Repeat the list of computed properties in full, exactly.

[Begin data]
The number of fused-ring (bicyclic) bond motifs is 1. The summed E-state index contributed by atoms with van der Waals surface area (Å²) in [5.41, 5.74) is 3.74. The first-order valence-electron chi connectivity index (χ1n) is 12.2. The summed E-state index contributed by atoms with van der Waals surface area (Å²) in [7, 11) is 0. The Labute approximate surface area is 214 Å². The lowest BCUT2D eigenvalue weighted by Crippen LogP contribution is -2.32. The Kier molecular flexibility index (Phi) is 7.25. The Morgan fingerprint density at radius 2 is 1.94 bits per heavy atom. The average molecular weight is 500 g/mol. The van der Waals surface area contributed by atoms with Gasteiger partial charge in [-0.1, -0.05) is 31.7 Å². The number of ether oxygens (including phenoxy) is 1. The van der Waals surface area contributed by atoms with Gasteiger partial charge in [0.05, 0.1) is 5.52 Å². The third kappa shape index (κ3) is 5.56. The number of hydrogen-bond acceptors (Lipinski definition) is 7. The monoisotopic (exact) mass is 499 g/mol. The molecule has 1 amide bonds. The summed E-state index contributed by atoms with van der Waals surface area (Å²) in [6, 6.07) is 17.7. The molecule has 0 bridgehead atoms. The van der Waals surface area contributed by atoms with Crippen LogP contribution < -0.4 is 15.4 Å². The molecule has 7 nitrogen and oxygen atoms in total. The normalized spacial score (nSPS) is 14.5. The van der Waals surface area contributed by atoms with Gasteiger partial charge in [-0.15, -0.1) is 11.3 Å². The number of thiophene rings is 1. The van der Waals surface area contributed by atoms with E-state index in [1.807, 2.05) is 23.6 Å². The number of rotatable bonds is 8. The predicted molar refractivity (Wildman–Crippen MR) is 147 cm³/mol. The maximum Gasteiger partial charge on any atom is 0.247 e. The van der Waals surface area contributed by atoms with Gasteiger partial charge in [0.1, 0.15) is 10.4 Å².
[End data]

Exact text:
The number of fused-ring (bicyclic) bond motifs is 1. The summed E-state index contributed by atoms with van der Waals surface area (Å²) in [5.41, 5.74) is 3.74. The first-order valence-electron chi connectivity index (χ1n) is 12.2. The summed E-state index contributed by atoms with van der Waals surface area (Å²) in [7, 11) is 0. The Labute approximate surface area is 214 Å². The lowest BCUT2D eigenvalue weighted by Crippen LogP contribution is -2.32. The Kier molecular flexibility index (Phi) is 7.25. The Morgan fingerprint density at radius 2 is 1.94 bits per heavy atom. The average molecular weight is 500 g/mol. The van der Waals surface area contributed by atoms with Gasteiger partial charge in [-0.1, -0.05) is 31.7 Å². The number of ether oxygens (including phenoxy) is 1. The van der Waals surface area contributed by atoms with Gasteiger partial charge in [0.05, 0.1) is 5.52 Å². The third kappa shape index (κ3) is 5.56. The number of hydrogen-bond acceptors (Lipinski definition) is 7. The monoisotopic (exact) mass is 499 g/mol. The molecule has 1 amide bonds. The summed E-state index contributed by atoms with van der Waals surface area (Å²) in [6, 6.07) is 17.7. The molecule has 0 bridgehead atoms. The van der Waals surface area contributed by atoms with Crippen LogP contribution < -0.4 is 15.4 Å². The molecule has 7 nitrogen and oxygen atoms in total. The normalized spacial score (nSPS) is 14.5. The van der Waals surface area contributed by atoms with Gasteiger partial charge in [-0.15, -0.1) is 11.3 Å². The number of thiophene rings is 1. The van der Waals surface area contributed by atoms with E-state index in [1.807, 2.05) is 23.6 Å². The number of rotatable bonds is 8. The predicted molar refractivity (Wildman–Crippen MR) is 147 cm³/mol. The maximum Gasteiger partial charge on any atom is 0.247 e. The van der Waals surface area contributed by atoms with Gasteiger partial charge in [0.1, 0.15) is 10.4 Å².